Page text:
jQuery, hammers and nails, and screen scraping

Nov 24, 2008

I am currently playing around with jQuery and I am in a mode where jQuery is my hammer and every imaginable web problem looks like a nail to be hammered with jQuery. So I am trying it out on various kinds of web problems, from UI beautification (from widgets like accordions and tabs, to details like rounded corners) to more structural/backendish things.

One thing I just did is very similar to screen scraping, but in a more intelligent way. I call it "intelligent screen scraping". I'm pretty happy with my result.

In short, imagine you have two websites. Site A has a page which is something like this:

<h1>Current news</h1>
<a href="...url....">News item 1</a>
<a href="...url....">News item 2</a>
<h1>Archive</h1>
<a href="...url....">Old news item 1</a>
<a href="...url....">Old news item 2</a>
<a href="...url....">Old news item 3</a>

Your mission: to re-post the first paragraph of every item under "Current news" (but NOT archive) to site B.

Now, traditionally, you would build some sort of server-side aggregation thing. Maybe with RSS or something. But I didn't have that luxury, and let's say for simplicity that both of these were simple HTML pages without any backend "system".

So I took this nail and hammered it with jQuery. On page B, I put a piece of jQuery which, as soon as page B is loaded, goes out and fetches page A by Ajax. Then it does the following magic on the DOM of page A:

$(data).find('#layerName h1:first').nextAll()
.parent().find('h1:last').prevAll().find('a').each(function(i) {
}

Which translates to the following in English:

  • In layer "layerName"...
  • ... find the first "h1" element.
  • Grab all the sibling elements after that h1.
  • Then, switch back to parent context. (Sidenote: the parent-child contexts are a bit tricky to figure out in jQuery, especially in chains like this. Sometimes queries span across all the subtree while sometimes only over immediate children. The best recipe I've found is "read jQuery docs, google, and experiment".)
  • Now, find the LAST "h1"... (we're still working with children of layerName)
  • ... and grab all the siblings BEFORE it. (Ending up with all the elements after the first "h1" and before the last "h1".
  • From all the results that you have now, grab all "a" elements.
  • For each element, execute a function. (Which in my case does the second part of the above mission, and namely executes separate Ajax request for each matched link, fetches the content, grabs the first paragraph, and sticks everything to page B to the right place.)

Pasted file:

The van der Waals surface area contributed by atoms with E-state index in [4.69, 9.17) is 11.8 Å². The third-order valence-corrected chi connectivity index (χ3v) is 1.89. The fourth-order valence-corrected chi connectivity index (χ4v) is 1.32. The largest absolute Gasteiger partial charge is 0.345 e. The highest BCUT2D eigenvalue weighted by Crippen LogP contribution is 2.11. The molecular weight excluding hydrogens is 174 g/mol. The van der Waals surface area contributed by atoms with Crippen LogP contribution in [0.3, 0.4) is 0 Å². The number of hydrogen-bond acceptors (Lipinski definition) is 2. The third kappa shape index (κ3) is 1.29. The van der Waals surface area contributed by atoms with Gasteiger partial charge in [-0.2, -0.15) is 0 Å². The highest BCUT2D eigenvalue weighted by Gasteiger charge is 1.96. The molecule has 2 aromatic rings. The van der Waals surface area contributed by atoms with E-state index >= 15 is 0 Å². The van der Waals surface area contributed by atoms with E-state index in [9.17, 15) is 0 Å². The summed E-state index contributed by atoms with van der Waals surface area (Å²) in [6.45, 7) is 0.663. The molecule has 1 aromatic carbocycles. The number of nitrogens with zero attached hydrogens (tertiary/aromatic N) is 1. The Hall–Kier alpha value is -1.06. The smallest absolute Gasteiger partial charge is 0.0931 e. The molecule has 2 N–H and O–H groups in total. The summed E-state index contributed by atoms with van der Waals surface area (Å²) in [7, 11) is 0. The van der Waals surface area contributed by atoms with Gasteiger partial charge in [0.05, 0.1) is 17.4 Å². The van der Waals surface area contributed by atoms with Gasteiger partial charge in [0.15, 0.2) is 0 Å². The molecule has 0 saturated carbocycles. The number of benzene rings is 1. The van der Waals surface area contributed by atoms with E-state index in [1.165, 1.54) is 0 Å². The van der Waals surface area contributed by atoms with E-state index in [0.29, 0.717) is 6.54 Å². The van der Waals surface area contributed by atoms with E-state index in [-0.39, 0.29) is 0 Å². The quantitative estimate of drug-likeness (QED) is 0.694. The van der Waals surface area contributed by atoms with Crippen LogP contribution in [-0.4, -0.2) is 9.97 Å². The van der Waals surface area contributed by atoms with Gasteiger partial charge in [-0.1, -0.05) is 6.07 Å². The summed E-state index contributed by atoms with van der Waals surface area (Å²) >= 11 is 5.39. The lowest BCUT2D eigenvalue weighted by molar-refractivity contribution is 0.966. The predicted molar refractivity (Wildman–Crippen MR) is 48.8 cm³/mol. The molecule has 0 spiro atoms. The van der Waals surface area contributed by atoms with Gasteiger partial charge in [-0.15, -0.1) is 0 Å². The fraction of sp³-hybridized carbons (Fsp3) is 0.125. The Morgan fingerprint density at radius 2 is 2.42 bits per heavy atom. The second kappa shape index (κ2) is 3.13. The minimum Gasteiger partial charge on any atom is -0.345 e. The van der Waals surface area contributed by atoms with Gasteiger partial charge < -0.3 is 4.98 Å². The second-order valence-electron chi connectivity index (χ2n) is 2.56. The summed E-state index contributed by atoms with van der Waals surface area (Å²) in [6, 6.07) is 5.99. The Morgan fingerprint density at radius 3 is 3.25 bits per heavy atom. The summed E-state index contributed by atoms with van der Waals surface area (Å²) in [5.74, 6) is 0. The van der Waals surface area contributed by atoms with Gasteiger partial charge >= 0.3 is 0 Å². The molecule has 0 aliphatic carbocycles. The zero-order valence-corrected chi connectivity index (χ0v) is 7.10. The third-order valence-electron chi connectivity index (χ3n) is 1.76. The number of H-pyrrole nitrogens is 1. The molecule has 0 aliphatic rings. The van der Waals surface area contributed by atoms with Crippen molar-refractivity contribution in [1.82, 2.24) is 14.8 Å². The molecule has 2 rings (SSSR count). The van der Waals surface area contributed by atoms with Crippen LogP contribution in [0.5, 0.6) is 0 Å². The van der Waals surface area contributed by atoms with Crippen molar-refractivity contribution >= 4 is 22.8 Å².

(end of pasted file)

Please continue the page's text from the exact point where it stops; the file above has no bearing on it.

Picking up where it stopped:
A bit intimidating to look at, but makes perfect sense. To me, anyway. And this result in particular is nothing extraordinary, it's just an example of the class of problems you can solve with jQuery.

Now, this exact same thing could have been done with "classic" screen scraping. But I called the jQuery stuff "intelligent screenscraping" because from my point of view it has these advantages.

  • No ugly parsing. I've also done oldschool serverside screenscraping where all you got was some ugly invalid HTML and you had to hammer it with a bunch of regexes to find what you need. And whenever a single byte was changed on the server side, you had to go and fix what got borken. The beauty of doing this clientside is that all the parsing is taken care of for you and you can work with a clean DOM.
  • Zero server maintenance, overhead, and caching. Well, this can be an advantage or not depending on your particular business needs. When everything happens client side, and each client maintains their own cache of a page that gets a million hits per hour, then maybe serverside caching is more justified. But at the same time fetching Ajax content this way is also subject to clientside caching and proxies. For non-script content, caching is on in jQuery, although you can turn it off if you want. I just find it beautiful that you don't have to run anything on the server and there is no magic homebrew aggregation script which breaks 3AM Saturday morning and someone must scramble and figure it out.
  • All the subrequests happen in the security context of the end user. I find this important and beautiful from the architecture and maintenance perspective. If you are doing anything serverside, you don't have the user's security context (their browser, cookies etc), so typically you have some extra "system user" that has privileges to access and aggregate all the content. But then, when a user comes, you must do extra work to validate if they have permissions to really see what they are requesting. If you do clientside screen scraping, you are always operating in the "correct" security context of the actual end user, so you do not have to do any extra serverside homebrew security work.

I'm not saying that this is an ideal solution to the sort of aggregation need that I described above. But I did find that for my particular need, I got the work done with far less code than anything serverside would have been.